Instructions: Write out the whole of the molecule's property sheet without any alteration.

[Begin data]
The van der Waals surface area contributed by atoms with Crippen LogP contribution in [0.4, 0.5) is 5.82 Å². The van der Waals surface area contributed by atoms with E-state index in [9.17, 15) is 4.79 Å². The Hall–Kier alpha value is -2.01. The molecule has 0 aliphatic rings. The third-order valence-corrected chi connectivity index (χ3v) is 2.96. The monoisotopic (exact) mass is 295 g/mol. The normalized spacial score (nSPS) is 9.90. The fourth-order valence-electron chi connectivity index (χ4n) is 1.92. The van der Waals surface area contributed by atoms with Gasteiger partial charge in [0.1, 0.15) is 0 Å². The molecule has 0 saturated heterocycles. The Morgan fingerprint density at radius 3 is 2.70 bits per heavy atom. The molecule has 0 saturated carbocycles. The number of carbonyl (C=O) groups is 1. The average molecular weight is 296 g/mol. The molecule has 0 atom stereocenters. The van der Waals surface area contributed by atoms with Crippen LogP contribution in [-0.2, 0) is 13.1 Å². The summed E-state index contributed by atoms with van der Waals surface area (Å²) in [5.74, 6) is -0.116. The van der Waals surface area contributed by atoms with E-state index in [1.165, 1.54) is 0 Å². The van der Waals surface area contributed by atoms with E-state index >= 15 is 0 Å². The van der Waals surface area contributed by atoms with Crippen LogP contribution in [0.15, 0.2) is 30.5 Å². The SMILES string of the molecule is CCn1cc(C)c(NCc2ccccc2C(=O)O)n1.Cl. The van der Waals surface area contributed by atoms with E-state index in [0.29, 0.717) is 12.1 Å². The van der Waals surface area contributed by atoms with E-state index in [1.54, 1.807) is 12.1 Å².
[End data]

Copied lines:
The van der Waals surface area contributed by atoms with Crippen LogP contribution in [0.4, 0.5) is 5.82 Å². The van der Waals surface area contributed by atoms with E-state index in [9.17, 15) is 4.79 Å². The Hall–Kier alpha value is -2.01. The molecule has 0 aliphatic rings. The third-order valence-corrected chi connectivity index (χ3v) is 2.96. The monoisotopic (exact) mass is 295 g/mol. The normalized spacial score (nSPS) is 9.90. The fourth-order valence-electron chi connectivity index (χ4n) is 1.92. The van der Waals surface area contributed by atoms with Gasteiger partial charge in [0.1, 0.15) is 0 Å². The molecule has 0 saturated heterocycles. The Morgan fingerprint density at radius 3 is 2.70 bits per heavy atom. The molecule has 0 saturated carbocycles. The number of carbonyl (C=O) groups is 1. The average molecular weight is 296 g/mol. The molecule has 0 atom stereocenters. The van der Waals surface area contributed by atoms with Crippen LogP contribution in [-0.2, 0) is 13.1 Å². The summed E-state index contributed by atoms with van der Waals surface area (Å²) in [5.74, 6) is -0.116. The van der Waals surface area contributed by atoms with E-state index in [1.165, 1.54) is 0 Å². The van der Waals surface area contributed by atoms with E-state index >= 15 is 0 Å². The van der Waals surface area contributed by atoms with Crippen LogP contribution in [0.15, 0.2) is 30.5 Å². The SMILES string of the molecule is CCn1cc(C)c(NCc2ccccc2C(=O)O)n1.Cl. The van der Waals surface area contributed by atoms with E-state index in [0.29, 0.717) is 12.1 Å². The van der Waals surface area contributed by atoms with E-state index in [1.54, 1.807) is 12.1 Å².